‘The Handmaid’s Tale’ could give rise to a new humanoid species
With the Emmy winners having recently been announced, many of us have a new list of shows to catch up on with weekend-long binge-watching sessions. One in particular caught our eye: Hulu’s The Handmaid’s Tale, a dystopian story that deftly navigates social issues with a focus on misogyny and societal roles. In the show’s fictional Republic of Gilead, widespread infertility causes reproduction to be limited to a select group of women, whose participation is violently enforced by the oppressive patriarchal government.
It sets the stage for a gripping and disturbing story. And, Helix scientists have observed, it could also lead to some notable genetic phenomena.
Because reproduction in Gilead is limited to a handful of women and a small group of men, this restricted genetic pool would limit the diversity of DNA information being passed on to the next generation—the same genes are being used again and again to give rise to the next generation for an entire society. This situation sets up what is referred to as a population bottleneck, a moment in time where populations of humans (or other species) have suffered a significant reduction in the number of people who can reproduce. Under restrictive conditions and with a low rate of reproduction, bottlenecks can result in reduced genetic diversity and sometimes lead to inbreeding. Historically, this happened most often on geographically remote islands or villages where a catastrophic event significantly decreased the population, leading to inevitable intra-family mating. In The Handmaid’s Tale, a mixture of political and physical limitations squeeze Gilead’s reproductive potential and results in a bottleneck.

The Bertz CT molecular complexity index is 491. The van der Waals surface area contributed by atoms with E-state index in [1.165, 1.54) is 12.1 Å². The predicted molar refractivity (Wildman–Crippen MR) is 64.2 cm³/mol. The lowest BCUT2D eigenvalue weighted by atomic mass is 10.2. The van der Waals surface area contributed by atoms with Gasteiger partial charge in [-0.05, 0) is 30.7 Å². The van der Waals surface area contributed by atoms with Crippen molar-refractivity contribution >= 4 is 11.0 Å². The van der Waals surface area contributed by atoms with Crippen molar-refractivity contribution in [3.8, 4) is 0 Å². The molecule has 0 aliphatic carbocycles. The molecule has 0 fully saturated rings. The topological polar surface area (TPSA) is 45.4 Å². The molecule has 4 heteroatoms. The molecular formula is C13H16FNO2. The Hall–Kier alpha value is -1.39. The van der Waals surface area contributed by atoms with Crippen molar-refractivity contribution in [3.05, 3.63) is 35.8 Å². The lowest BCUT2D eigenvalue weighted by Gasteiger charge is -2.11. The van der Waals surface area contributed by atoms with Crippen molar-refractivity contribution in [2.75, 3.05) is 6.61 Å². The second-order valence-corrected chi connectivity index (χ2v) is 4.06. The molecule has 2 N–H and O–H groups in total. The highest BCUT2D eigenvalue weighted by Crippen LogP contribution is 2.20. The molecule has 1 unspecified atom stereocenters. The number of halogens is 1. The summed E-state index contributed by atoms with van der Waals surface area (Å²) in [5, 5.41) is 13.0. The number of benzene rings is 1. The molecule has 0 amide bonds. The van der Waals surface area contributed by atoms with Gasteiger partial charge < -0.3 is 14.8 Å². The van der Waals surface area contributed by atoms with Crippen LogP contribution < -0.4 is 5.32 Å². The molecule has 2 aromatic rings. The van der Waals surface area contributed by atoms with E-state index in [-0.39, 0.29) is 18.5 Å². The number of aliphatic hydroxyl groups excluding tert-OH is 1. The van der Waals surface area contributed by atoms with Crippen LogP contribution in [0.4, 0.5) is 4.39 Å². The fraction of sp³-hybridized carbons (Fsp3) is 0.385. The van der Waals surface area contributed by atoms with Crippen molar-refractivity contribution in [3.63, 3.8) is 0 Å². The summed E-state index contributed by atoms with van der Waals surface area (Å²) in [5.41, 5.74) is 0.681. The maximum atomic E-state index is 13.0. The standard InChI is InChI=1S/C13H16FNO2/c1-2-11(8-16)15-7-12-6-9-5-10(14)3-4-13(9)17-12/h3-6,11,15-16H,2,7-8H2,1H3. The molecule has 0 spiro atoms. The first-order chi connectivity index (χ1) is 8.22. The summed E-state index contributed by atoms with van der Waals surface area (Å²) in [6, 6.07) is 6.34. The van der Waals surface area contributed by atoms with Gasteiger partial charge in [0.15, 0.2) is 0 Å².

Genetically, what would we find in Gilead after a few generations of this effect? In short, we’d expect to see a decrease in genetic diversity and a potential increase in genetic diseases. Given enough time—millions of years—we might even see the evolution of a new species of human.
Disease in the bottleneck
One of the most well-documented outcomes of a population bottleneck is the increased prevalence of genetic diseases, which come about when specific changes in DNA result in a disease.
Most of your genome contains two copies of every gene, one from your mom and one from your dad. One of the benefits to having two copies—also called alleles, pronounced a-lee-uhl-s—is that it provides a backup copy on the off chance that one of them stops working correctly (this system isn’t perfect, though, because there are many instances where the loss of one allele is able to affect gene function). The sequence of each allele is nearly identical; however, there are variants in each allele that, in some cases, can influence your physical traits. For example, one gene may code for your hair color, although different alleles code for black, brown, or red hair. Terms like “dominant” and “recessive” are often used to indicate if a particular allele will be expressed over the other, like the dominant black hair allele which will control hair color in the presence of the recessive red hair allele. Two recessive red hair alleles will result in red hair color because there is no dominant hair color allele present.